A different–and happier–challenge to obtaining attention occurs more frequently.  Since I incorporate lots of group work into my classes, my lab can get a little noisy.  When I first began teaching, I tried raising my voice (didn’t work), clapping my hands (nope), and pounding on the table (more effective, but, again, rude).  I needed a way to help me transition from group collaboration back to focused attention on the instructor  more quickly, and I needed to do it in an inoffensive way.

When the going gets tough, the tough go shopping, right?  While browsing in Pier One for some of life’s essentials, I found this little gem in the sale bin.  It filled the bill perfectly….a little glitz, pleasant timbre, adequate decibels, portable, and, darn it, kinda cute.  Now when I need to muster the troops for the next step in a lab, to rotate stations, or to complete a pair-share activity, I just apply an energetic “ding-ding!”

The bell has become part of class culture. If I happen to be out of arm’s reach when I need the class’s attention, a student will often holler “Ding, ding!”  It works as well as the real thing every time.

I recently enjoyed  a piece on NBC news showing America’s top teacher in action, and I was delighted to see that she uses a bell much like mine.  She has gone beyond simply using it as an attention-getter, ringing it to celebrate correct responses.  Here’s Rebecca Mieliwocki  ringing her bell and firing up her class…and us!:

Do you have a way to get your students’ attention?  Share, please.


Is This Seat Taken?

I was perusing Science Daily this morning and was intrigued by “Strangers on a Bus: Study Reveals Length Commuters Go to Avoid Each Other.”  The study revealed strategies commuters use to preserve a free space on an almost-full bus, including lack of eye contact, using belongings as placeholders, and iPod “deafness.”  However, if the bus is completely full, the strategy changes to “Avoid the crazy person!”

With the first day of class approaching, I thought about some seat selection patterns in my classes.  One of the pleasures in learning that this blog explores is the pleasure of belonging to a group.  Both the fixed furniture arrangement—four long benches with one end of each attached to a wall—and the short eight-week accelerated term are challenges as I try to facilitate group formation and a sense of belonging for each class member.  Here are a few of my strategies:

  • Before classes begin, I send my students-to-be an email with some information, including the alert that “this is a full flight, so come early for best seat selection.”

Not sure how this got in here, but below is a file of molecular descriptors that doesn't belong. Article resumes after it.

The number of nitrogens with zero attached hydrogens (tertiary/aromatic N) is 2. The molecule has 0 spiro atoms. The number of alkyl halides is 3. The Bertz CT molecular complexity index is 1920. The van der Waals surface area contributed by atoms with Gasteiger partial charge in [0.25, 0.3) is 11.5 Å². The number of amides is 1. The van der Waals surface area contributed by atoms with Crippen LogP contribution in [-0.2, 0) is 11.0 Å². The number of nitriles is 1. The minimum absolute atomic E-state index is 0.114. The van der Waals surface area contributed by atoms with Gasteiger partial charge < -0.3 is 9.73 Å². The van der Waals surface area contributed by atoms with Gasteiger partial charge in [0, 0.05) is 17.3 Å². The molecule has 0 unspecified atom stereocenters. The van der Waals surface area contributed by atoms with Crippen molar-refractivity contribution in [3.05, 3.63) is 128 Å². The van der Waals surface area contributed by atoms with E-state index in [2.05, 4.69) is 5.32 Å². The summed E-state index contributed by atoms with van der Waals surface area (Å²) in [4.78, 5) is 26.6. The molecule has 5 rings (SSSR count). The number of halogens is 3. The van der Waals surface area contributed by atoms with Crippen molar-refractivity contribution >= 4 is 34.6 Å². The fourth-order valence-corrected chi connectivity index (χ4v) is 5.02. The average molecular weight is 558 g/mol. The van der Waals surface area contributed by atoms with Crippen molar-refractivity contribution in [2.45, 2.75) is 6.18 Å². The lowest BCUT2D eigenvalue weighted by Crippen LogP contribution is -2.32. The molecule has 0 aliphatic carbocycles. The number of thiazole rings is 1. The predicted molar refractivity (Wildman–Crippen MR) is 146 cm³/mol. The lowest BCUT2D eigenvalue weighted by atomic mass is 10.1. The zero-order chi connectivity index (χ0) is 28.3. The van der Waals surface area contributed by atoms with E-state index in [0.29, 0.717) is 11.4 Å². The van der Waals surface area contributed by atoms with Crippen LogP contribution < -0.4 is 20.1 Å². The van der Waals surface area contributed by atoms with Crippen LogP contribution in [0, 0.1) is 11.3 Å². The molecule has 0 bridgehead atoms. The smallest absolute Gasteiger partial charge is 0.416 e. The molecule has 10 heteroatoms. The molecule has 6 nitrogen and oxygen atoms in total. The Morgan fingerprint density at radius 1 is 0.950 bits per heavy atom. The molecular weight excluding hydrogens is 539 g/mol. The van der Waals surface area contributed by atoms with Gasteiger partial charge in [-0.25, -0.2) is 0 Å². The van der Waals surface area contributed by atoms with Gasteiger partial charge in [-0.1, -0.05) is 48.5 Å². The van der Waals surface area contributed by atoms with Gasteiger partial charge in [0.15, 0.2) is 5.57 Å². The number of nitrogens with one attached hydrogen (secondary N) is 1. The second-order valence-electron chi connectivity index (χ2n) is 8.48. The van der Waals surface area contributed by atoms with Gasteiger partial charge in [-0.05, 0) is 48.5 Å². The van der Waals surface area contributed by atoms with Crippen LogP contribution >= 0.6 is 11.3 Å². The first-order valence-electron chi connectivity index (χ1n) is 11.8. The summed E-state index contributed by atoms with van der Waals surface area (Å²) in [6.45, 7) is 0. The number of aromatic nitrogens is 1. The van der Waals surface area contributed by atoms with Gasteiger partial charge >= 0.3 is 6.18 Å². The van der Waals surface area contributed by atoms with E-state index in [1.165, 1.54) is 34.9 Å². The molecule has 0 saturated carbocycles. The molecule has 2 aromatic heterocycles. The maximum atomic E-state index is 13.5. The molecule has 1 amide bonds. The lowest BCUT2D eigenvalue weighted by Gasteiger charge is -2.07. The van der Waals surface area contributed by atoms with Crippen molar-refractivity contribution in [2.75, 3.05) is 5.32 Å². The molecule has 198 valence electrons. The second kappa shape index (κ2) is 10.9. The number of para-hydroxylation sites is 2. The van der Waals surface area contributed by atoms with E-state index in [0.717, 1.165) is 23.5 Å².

• On the first day, I make sure that I am in the room with jock rock playing as the students arrive.  I introduce myself to as many as I can as they enter and direct them to make name plates for their desks with the cards and Sharpies provided.
  • I try to take special notice of anyone hiding out on the back row. Some of these folks just like the back, but that position also tends to attract the less confident students and repeaters from another section of the class.  Sometimes, the back row also appeals to a pair of students who are already acquainted and may have chatty tendencies.
  • I try to identify any natural “connectors,”  the sort of person who is naturally friendly and begins group formation almost intuitively.
  • The demeanor of late arrivals can be particularly revealing….the saunter-in-like-start-time-is-flexible, the frantic-couldn’t-find-the-room, the frustrated couldn’t-get-through-the-military-base-gate, the hysterical-over-apologizer.
  • I always wonder about the empty seat whose potential occupant may or may not have notified me ahead of time, and which may or may not be filled on the second day.
  •  I point out that seats are not assigned and are not personal territories by virtue of planting one’s notebook upon them.  (This became part of my schtick after a long-absent student staged a return visit and confronted the student who had occupied “her” seat!)  Nevertheless, after the first day, most students have begun to identify with their table group, and relocations are infrequent.
  • For students who are repeating the course to improve their grade, I schedule a conference to discuss how they can be more successful the second time around.  I always suggest moving to the front row.  While many are skeptical or uncomfortable about doing this, every successful repeater has told me how much it has helped to move closer to the front, and several have said that they have moved to the front in other classes with good results.

Now that I have really considered the role of student seat selection in my classes, I plan to see what else I can learn through observation.  Do you have anything to share on the topic?  Please let us know.